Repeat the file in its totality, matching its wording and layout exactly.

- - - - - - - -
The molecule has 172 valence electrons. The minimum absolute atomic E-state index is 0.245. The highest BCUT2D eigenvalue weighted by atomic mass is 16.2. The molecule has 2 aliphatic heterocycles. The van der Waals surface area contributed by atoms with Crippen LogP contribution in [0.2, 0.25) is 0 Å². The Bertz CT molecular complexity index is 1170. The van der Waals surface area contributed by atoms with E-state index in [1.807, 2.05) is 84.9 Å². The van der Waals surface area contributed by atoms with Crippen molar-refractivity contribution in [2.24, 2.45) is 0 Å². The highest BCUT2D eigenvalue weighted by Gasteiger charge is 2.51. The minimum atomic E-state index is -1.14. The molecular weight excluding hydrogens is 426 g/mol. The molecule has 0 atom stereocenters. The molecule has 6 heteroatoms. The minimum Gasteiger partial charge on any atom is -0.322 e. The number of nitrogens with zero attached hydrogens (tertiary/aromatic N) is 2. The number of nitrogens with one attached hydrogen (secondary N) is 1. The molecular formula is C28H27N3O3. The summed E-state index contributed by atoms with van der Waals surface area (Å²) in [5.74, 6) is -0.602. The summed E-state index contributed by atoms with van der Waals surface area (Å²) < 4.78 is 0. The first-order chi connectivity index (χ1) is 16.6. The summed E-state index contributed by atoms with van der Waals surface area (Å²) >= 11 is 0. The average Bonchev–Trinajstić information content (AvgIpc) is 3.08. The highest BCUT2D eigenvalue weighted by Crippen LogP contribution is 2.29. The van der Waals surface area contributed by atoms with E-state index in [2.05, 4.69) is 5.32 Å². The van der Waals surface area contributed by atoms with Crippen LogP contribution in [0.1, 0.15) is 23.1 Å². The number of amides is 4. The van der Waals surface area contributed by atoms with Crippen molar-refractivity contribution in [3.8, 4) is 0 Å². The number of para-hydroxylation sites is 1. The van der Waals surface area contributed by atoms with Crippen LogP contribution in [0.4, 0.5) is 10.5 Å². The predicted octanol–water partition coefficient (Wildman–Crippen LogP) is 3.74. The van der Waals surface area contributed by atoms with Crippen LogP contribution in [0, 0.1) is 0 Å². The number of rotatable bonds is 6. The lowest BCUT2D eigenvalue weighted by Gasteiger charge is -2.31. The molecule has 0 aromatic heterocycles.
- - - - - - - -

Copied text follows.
The molecule has 172 valence electrons. The minimum absolute atomic E-state index is 0.245. The highest BCUT2D eigenvalue weighted by atomic mass is 16.2. The molecule has 2 aliphatic heterocycles. The van der Waals surface area contributed by atoms with Crippen LogP contribution in [0.2, 0.25) is 0 Å². The Bertz CT molecular complexity index is 1170. The van der Waals surface area contributed by atoms with E-state index in [1.807, 2.05) is 84.9 Å². The van der Waals surface area contributed by atoms with Crippen molar-refractivity contribution in [2.24, 2.45) is 0 Å². The highest BCUT2D eigenvalue weighted by Gasteiger charge is 2.51. The minimum atomic E-state index is -1.14. The molecular weight excluding hydrogens is 426 g/mol. The molecule has 0 atom stereocenters. The molecule has 6 heteroatoms. The minimum Gasteiger partial charge on any atom is -0.322 e. The number of nitrogens with zero attached hydrogens (tertiary/aromatic N) is 2. The number of nitrogens with one attached hydrogen (secondary N) is 1. The molecular formula is C28H27N3O3. The summed E-state index contributed by atoms with van der Waals surface area (Å²) in [5.74, 6) is -0.602. The summed E-state index contributed by atoms with van der Waals surface area (Å²) < 4.78 is 0. The first-order chi connectivity index (χ1) is 16.6. The summed E-state index contributed by atoms with van der Waals surface area (Å²) >= 11 is 0. The average Bonchev–Trinajstić information content (AvgIpc) is 3.08. The highest BCUT2D eigenvalue weighted by Crippen LogP contribution is 2.29. The van der Waals surface area contributed by atoms with E-state index in [2.05, 4.69) is 5.32 Å². The van der Waals surface area contributed by atoms with Crippen LogP contribution in [0.1, 0.15) is 23.1 Å². The number of amides is 4. The van der Waals surface area contributed by atoms with Crippen molar-refractivity contribution in [3.8, 4) is 0 Å². The number of para-hydroxylation sites is 1. The van der Waals surface area contributed by atoms with Crippen LogP contribution in [0.4, 0.5) is 10.5 Å². The predicted octanol–water partition coefficient (Wildman–Crippen LogP) is 3.74. The van der Waals surface area contributed by atoms with Crippen LogP contribution in [0, 0.1) is 0 Å². The number of rotatable bonds is 6. The lowest BCUT2D eigenvalue weighted by Gasteiger charge is -2.31. The molecule has 0 aromatic heterocycles.